- Water is more sustainable. In Latin America, CARE Ecuador (ACCRE) and CARE Peru (Glaciares+ and GOA) build activities around understanding the landscapes, land and water uses. Users in an area use adaptation and mitigation to protect and conserve water resources, link conservation financing mechanisms with productive activities through water funds, and use public policy and advocacy to institutionalize and finance successful models. Since 2015, 10.2 million people gained access to clean water or sanitation.
How is it happening?
- Support gender equality. In FY21, 86% of CARE’s programming in food was working with gender equality, and 82% of the programs engaged men and boys. In Burundi, supporting gender equality in agriculture programs gave a $5 return for every $1 invested, compared to $2 for every $1 for programs that didn’t focus on gender.
- Invest in long-term systems. Food systems that work for more people, especially women, are still paying off years after CARE stopped investing. In Bangladesh, people doubled their incomes after the project closed.
- Act fast in a crisis. CARE is working to respond to the global food crisis with humanitarian aid for people who need it immediately. With support through resources and community trainings on growing and marketing more food now. CARE's responses are approached with the aim to change broader food systems to make sure everyone can eat.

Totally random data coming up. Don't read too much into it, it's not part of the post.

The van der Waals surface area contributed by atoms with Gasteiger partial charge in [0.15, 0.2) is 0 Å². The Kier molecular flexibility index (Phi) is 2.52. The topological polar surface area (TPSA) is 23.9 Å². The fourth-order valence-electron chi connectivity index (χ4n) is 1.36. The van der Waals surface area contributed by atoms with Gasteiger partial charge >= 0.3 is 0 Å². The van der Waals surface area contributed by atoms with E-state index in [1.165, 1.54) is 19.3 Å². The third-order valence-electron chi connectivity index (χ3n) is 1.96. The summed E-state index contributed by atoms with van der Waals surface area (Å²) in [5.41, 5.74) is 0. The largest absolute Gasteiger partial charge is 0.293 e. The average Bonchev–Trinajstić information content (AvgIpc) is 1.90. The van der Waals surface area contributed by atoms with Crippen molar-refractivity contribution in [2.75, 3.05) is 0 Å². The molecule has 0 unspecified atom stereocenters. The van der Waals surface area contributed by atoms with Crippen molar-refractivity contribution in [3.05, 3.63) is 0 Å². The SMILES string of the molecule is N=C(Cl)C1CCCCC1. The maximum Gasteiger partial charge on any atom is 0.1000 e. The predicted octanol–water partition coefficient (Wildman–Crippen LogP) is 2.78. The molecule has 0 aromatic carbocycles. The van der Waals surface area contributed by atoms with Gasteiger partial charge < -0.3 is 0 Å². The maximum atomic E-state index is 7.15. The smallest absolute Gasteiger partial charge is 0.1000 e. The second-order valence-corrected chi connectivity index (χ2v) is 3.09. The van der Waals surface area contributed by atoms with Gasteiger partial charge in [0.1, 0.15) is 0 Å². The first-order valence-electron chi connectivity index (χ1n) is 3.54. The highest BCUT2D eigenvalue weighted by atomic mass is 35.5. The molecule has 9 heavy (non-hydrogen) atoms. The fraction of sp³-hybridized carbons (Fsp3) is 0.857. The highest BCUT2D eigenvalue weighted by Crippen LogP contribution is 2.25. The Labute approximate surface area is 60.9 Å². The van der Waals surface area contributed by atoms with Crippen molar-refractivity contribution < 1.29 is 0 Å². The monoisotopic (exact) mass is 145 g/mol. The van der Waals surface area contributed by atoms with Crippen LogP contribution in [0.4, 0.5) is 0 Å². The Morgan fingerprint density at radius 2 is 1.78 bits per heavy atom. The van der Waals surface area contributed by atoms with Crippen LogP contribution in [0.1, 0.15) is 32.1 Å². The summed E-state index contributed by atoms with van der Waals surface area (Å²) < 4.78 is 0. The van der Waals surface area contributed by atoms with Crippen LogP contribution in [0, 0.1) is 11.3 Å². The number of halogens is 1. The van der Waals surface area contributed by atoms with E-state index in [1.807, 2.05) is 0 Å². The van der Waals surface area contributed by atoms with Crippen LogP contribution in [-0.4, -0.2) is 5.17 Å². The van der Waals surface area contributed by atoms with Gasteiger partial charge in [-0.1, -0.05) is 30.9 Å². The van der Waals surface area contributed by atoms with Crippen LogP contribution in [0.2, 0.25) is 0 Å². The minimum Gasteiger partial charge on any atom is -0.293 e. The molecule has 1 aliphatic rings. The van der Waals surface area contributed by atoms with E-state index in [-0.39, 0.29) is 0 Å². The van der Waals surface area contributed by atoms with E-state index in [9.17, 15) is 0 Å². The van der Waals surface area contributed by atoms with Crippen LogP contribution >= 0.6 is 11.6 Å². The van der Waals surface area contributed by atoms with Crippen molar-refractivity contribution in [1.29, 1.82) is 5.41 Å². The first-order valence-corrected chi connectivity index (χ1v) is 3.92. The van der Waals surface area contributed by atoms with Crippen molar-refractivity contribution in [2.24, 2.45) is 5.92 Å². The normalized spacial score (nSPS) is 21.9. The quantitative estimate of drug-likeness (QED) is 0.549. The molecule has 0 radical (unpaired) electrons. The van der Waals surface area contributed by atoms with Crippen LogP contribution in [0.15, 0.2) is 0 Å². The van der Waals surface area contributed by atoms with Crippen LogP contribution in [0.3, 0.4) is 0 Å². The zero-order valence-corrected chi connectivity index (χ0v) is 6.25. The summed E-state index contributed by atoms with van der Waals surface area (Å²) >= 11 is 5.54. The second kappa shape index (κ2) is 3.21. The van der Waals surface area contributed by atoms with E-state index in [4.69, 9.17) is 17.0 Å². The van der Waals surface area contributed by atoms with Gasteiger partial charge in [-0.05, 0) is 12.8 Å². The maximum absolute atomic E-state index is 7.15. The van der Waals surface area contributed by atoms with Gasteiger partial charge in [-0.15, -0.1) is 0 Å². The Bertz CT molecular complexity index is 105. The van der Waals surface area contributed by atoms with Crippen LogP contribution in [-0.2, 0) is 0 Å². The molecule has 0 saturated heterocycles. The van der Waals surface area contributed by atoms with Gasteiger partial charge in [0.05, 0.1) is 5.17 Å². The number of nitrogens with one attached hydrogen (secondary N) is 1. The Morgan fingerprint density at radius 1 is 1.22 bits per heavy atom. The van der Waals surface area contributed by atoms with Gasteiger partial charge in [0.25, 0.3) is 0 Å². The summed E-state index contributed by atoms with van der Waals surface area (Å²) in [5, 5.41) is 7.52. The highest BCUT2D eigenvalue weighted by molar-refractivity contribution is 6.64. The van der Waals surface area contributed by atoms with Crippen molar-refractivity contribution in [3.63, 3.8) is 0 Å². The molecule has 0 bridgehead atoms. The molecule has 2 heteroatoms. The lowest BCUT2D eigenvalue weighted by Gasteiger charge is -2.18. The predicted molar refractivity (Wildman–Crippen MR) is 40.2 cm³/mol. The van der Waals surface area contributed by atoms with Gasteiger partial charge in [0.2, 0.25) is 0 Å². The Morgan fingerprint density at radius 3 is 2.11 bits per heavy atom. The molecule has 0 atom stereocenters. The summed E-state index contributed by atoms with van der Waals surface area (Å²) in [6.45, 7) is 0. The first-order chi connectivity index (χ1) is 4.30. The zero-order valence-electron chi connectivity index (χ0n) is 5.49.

- Advocate for change. CARE is a core partner in the UN Food Systems Summit, co-leading on the track around advancing equitable livelihoods. We’re also core partners in the global and national movements on Scaling Up Nutrition.
- Partner with others. 80% of CARE’s Food and Water Systems programs work with women’s rights and/or women-led organizations. 98% of projects work with partners, and 71% of projects co-defined the relationship and project priorities with those partners.
- Acknowledge and support women’s leadership. Women in Uganda transformed food distribution. The Yoleta Women’s Group organized a sit-down strike at the food distribution point, boycotting food distribution. They got men who support women’s rights to write a memo to UNHCR explaining why they were on strike. Now, UNHCR, WFP, and others deliver food directly to communities, and women don’t have to walk. Better yet, everyone in the community sees women as leaders who get things done, and gets them involved in humanitarian decisions. Women Respond provides a key platform to lift up and listen to women’s voices—in food and in many other areas that women care about.
In helping to address the global water, food, and nutrition crisis, CARE's aim is that by 2030, 75 million people will better exercise their right to adequate food, water and nutrition. We aim to support 25 million people, at least 55% of whom are women, to produce more healthy food, have better access to water and sanitation, and improve their nutrition. This will include women small-scale food producers, women and girls living in water scarcity or water stressed areas, as well as refugees and internally displaced people.Read more